Reduced RBC survival is a hallmark of β thalassemia. We measured this parameter by labeling erythrocytes in vivo with NHS-X-biotin.37 The half-life of normal erythrocytes measured by this method was 18.9 ± 1.9 days (n = 3), a value consistent with that obtained using radiolabeling.37,38Survival of erythrocytes in untreated β thalassemic mice was 9.2 ± 1.1 days. Survival of erythrocytes was 16.9 days when measured 14 weeks after treatment in mouse 2, whose Hct value was 55.6% at that time. This result showed that improved erythropoiesis was associated with increased RBC survival.

Increased βmin-globin mRNA amounts in reticulocytes

Beneficial effects of Epo on β thalassemic erythropoiesis have been previously reported in mice,6,9,39,40 and to a lesser extent in humans.11-15 However, little is known about the mechanisms by which Epo induces the appearance of effective erythropoiesis. We took advantage of the large distribution of serum Epo values and hematologic parameters in treated animals to investigate possible relationships between the amounts of βmin-globin mRNA present in reticulocytes at different time points and various parameters relevant to the appearance of an effective erythropoiesis.

We followed globin mRNA amounts in the circulating reticulocytes of living animals by quantitative real-time PCR. Total RNA was extracted from blood samples of β thalassemic mice before treatment and at weeks 4 and 11 after DNA injection. cDNA was synthesized by reverse transcription. Primers and probes were designed for the amplification of both murine βmin- and α-globin cDNA. The mRNA copy numbers were estimated from cDNA amounts, which were quantified by the amplification of a reference DNA. These values represent an operational quantification intended to allow comparisons between time points and animals.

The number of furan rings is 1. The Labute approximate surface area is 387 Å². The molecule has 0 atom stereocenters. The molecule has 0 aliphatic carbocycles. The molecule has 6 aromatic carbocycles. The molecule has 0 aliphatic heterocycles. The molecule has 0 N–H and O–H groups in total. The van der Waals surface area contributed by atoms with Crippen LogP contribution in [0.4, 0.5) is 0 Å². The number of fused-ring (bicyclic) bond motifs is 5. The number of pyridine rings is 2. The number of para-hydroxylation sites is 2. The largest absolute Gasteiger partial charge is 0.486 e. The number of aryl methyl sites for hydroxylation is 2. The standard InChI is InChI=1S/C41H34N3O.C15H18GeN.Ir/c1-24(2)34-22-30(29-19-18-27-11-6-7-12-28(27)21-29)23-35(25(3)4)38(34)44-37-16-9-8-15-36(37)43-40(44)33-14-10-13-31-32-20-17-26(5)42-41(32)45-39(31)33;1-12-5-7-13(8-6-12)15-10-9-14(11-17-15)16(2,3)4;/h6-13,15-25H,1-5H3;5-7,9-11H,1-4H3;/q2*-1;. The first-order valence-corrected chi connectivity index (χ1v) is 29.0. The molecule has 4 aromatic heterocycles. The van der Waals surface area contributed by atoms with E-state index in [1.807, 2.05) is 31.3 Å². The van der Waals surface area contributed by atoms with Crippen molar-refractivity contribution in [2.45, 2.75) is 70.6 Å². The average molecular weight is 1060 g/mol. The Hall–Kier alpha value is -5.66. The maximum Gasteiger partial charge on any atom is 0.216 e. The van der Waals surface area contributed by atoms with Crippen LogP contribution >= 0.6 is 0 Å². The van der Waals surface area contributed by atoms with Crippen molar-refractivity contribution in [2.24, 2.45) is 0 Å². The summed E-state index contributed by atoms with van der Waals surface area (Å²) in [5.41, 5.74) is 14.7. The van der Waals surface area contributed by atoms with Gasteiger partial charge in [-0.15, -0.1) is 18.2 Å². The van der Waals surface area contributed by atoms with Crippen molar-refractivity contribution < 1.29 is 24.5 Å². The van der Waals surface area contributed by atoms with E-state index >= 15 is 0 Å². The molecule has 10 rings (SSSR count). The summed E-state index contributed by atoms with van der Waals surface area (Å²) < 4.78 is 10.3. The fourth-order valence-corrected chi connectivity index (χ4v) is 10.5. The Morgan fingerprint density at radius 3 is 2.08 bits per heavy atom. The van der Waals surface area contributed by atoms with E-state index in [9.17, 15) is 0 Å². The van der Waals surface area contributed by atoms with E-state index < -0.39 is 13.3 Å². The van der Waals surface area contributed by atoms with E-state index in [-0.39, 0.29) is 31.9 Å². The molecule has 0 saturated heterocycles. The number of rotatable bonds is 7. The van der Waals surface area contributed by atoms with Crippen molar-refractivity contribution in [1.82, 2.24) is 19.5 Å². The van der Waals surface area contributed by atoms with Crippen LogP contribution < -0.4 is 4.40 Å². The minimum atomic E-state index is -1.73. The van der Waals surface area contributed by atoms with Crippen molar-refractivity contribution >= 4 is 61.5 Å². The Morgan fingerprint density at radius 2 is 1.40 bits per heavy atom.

Equivalent α-globin mRNA levels were measured in untreated and treated mice, indicating that Epo did not affect the expression of theα-globin gene (Table 1 and Figure 1C). Estimated copy numbers ranged between 45 and 58 mRNA molecules per reticulocyte. The estimated copy number of βmin-globin mRNAs was 16.4 ± 1.6/reticulocyte in untreated mice. Values were 2- to 3-fold more abundant 4 weeks after DNA injection in mice 2 through 7 (Table 1and Figure 1D). They further decreased between weeks 4 and 11, but remained higher than before treatment in mice 2, 3, 4, and 7. A Wilcoxon test showed a strong relationship between estimated βmin-globin mRNA copy numbers and serum Epo concentrations (P = .0117 at weeks 4 and 11). Thus, Epo induced either the accumulation of βmin-globin mRNAs or the production of erythroid cells in which βmin-globin mRNAs accumulate. The βmin-globin mRNA copy numbers were also significantly related to Hct values (P = .0117 at weeks 4 and 11). They remained unchanged in mice 8 and 9, which showed little increase of serum Epo concentration and did not improve erythropoiesis.